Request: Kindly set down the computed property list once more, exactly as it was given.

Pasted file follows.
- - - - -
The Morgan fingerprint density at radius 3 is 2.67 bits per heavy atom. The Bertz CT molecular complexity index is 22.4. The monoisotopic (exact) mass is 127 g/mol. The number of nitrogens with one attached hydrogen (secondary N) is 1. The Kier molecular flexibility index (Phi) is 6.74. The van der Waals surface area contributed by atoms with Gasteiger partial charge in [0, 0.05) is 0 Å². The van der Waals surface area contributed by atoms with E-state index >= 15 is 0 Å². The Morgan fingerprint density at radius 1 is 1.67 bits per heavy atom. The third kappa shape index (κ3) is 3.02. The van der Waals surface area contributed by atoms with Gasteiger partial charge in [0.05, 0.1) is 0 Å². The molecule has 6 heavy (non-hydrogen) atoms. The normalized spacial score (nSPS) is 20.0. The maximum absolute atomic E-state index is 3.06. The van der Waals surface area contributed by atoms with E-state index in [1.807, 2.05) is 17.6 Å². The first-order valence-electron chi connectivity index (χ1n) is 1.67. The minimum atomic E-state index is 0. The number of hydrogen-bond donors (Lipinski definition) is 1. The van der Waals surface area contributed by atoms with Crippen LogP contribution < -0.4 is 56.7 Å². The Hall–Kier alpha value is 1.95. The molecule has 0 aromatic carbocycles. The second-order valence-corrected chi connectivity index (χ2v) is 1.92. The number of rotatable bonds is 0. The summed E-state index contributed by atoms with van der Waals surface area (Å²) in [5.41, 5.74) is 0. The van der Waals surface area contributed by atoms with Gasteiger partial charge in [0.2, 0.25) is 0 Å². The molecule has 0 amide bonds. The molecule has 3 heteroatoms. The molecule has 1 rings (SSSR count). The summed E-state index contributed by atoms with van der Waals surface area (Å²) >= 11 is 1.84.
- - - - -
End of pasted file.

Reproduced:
The Morgan fingerprint density at radius 3 is 2.67 bits per heavy atom. The Bertz CT molecular complexity index is 22.4. The monoisotopic (exact) mass is 127 g/mol. The number of nitrogens with one attached hydrogen (secondary N) is 1. The Kier molecular flexibility index (Phi) is 6.74. The van der Waals surface area contributed by atoms with Gasteiger partial charge in [0, 0.05) is 0 Å². The van der Waals surface area contributed by atoms with E-state index >= 15 is 0 Å². The Morgan fingerprint density at radius 1 is 1.67 bits per heavy atom. The third kappa shape index (κ3) is 3.02. The van der Waals surface area contributed by atoms with Gasteiger partial charge in [0.05, 0.1) is 0 Å². The molecule has 6 heavy (non-hydrogen) atoms. The normalized spacial score (nSPS) is 20.0. The maximum absolute atomic E-state index is 3.06. The van der Waals surface area contributed by atoms with E-state index in [1.807, 2.05) is 17.6 Å². The first-order valence-electron chi connectivity index (χ1n) is 1.67. The minimum atomic E-state index is 0. The number of hydrogen-bond donors (Lipinski definition) is 1. The van der Waals surface area contributed by atoms with Crippen LogP contribution < -0.4 is 56.7 Å². The Hall–Kier alpha value is 1.95. The molecule has 0 aromatic carbocycles. The second-order valence-corrected chi connectivity index (χ2v) is 1.92. The number of rotatable bonds is 0. The summed E-state index contributed by atoms with van der Waals surface area (Å²) in [5.41, 5.74) is 0. The van der Waals surface area contributed by atoms with Gasteiger partial charge in [0.2, 0.25) is 0 Å². The molecule has 0 amide bonds. The molecule has 3 heteroatoms. The molecule has 1 rings (SSSR count). The summed E-state index contributed by atoms with van der Waals surface area (Å²) >= 11 is 1.84.